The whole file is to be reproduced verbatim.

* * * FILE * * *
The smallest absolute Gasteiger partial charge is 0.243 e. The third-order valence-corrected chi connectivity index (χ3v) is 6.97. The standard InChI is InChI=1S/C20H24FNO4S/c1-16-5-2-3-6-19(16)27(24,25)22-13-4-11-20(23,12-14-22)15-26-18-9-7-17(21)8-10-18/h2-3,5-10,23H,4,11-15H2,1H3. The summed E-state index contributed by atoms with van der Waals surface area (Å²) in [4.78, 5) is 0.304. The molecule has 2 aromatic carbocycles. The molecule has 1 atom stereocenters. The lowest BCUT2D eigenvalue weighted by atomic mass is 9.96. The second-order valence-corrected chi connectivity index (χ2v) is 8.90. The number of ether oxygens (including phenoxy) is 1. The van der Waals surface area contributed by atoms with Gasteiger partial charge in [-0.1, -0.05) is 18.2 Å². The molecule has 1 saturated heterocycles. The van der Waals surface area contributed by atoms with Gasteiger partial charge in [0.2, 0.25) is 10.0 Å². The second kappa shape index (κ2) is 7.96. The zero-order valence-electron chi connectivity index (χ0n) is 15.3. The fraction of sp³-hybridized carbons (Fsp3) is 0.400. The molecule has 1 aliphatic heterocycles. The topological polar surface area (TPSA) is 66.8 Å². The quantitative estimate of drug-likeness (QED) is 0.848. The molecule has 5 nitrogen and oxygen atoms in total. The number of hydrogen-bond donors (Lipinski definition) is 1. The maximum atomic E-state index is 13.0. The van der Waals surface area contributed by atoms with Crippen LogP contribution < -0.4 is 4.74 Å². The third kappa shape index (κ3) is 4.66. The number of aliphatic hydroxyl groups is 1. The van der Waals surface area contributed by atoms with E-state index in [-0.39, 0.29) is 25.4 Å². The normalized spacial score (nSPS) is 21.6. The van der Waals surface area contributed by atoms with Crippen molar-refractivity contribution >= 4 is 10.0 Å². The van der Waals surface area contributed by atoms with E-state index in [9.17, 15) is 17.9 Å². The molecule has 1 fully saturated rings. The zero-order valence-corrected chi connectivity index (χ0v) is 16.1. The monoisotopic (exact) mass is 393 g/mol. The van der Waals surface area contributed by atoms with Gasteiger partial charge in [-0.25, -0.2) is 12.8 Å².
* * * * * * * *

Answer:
The smallest absolute Gasteiger partial charge is 0.243 e. The third-order valence-corrected chi connectivity index (χ3v) is 6.97. The standard InChI is InChI=1S/C20H24FNO4S/c1-16-5-2-3-6-19(16)27(24,25)22-13-4-11-20(23,12-14-22)15-26-18-9-7-17(21)8-10-18/h2-3,5-10,23H,4,11-15H2,1H3. The summed E-state index contributed by atoms with van der Waals surface area (Å²) in [4.78, 5) is 0.304. The molecule has 2 aromatic carbocycles. The molecule has 1 atom stereocenters. The lowest BCUT2D eigenvalue weighted by atomic mass is 9.96. The second-order valence-corrected chi connectivity index (χ2v) is 8.90. The number of ether oxygens (including phenoxy) is 1. The van der Waals surface area contributed by atoms with Gasteiger partial charge in [-0.1, -0.05) is 18.2 Å². The molecule has 1 saturated heterocycles. The van der Waals surface area contributed by atoms with Gasteiger partial charge in [0.2, 0.25) is 10.0 Å². The second kappa shape index (κ2) is 7.96. The zero-order valence-electron chi connectivity index (χ0n) is 15.3. The fraction of sp³-hybridized carbons (Fsp3) is 0.400. The molecule has 1 aliphatic heterocycles. The topological polar surface area (TPSA) is 66.8 Å². The quantitative estimate of drug-likeness (QED) is 0.848. The molecule has 5 nitrogen and oxygen atoms in total. The number of hydrogen-bond donors (Lipinski definition) is 1. The maximum atomic E-state index is 13.0. The van der Waals surface area contributed by atoms with Crippen LogP contribution < -0.4 is 4.74 Å². The third kappa shape index (κ3) is 4.66. The number of aliphatic hydroxyl groups is 1. The van der Waals surface area contributed by atoms with E-state index in [-0.39, 0.29) is 25.4 Å². The normalized spacial score (nSPS) is 21.6. The van der Waals surface area contributed by atoms with Crippen molar-refractivity contribution >= 4 is 10.0 Å². The van der Waals surface area contributed by atoms with E-state index in [9.17, 15) is 17.9 Å². The molecule has 1 fully saturated rings. The zero-order valence-corrected chi connectivity index (χ0v) is 16.1. The monoisotopic (exact) mass is 393 g/mol. The van der Waals surface area contributed by atoms with Gasteiger partial charge in [-0.25, -0.2) is 12.8 Å².